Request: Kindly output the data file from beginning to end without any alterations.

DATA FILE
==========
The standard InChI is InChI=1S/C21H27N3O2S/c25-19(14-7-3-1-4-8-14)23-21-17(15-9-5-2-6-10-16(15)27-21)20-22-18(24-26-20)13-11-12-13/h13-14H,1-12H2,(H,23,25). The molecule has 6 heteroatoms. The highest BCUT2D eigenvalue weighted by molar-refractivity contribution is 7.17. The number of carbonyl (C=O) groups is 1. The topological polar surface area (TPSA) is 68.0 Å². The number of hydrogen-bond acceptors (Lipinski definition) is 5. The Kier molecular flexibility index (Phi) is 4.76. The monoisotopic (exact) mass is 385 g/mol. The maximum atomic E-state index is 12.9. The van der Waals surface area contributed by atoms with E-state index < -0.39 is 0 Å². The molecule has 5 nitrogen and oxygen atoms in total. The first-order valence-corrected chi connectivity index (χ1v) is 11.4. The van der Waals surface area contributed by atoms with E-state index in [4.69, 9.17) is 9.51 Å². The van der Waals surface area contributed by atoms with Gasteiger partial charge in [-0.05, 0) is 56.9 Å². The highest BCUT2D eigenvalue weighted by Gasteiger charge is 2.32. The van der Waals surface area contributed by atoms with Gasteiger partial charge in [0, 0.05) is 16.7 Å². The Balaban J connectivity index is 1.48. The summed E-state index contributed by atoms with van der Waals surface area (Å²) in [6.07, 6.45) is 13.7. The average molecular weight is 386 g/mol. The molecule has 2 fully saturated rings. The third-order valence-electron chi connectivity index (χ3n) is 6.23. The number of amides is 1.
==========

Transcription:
The standard InChI is InChI=1S/C21H27N3O2S/c25-19(14-7-3-1-4-8-14)23-21-17(15-9-5-2-6-10-16(15)27-21)20-22-18(24-26-20)13-11-12-13/h13-14H,1-12H2,(H,23,25). The molecule has 6 heteroatoms. The highest BCUT2D eigenvalue weighted by molar-refractivity contribution is 7.17. The number of carbonyl (C=O) groups is 1. The topological polar surface area (TPSA) is 68.0 Å². The number of hydrogen-bond acceptors (Lipinski definition) is 5. The Kier molecular flexibility index (Phi) is 4.76. The monoisotopic (exact) mass is 385 g/mol. The maximum atomic E-state index is 12.9. The van der Waals surface area contributed by atoms with E-state index < -0.39 is 0 Å². The molecule has 5 nitrogen and oxygen atoms in total. The first-order valence-corrected chi connectivity index (χ1v) is 11.4. The van der Waals surface area contributed by atoms with E-state index in [4.69, 9.17) is 9.51 Å². The van der Waals surface area contributed by atoms with Gasteiger partial charge in [-0.05, 0) is 56.9 Å². The highest BCUT2D eigenvalue weighted by Gasteiger charge is 2.32. The van der Waals surface area contributed by atoms with Gasteiger partial charge in [0, 0.05) is 16.7 Å². The Balaban J connectivity index is 1.48. The summed E-state index contributed by atoms with van der Waals surface area (Å²) in [6.07, 6.45) is 13.7. The average molecular weight is 386 g/mol. The molecule has 2 fully saturated rings. The third-order valence-electron chi connectivity index (χ3n) is 6.23. The number of amides is 1.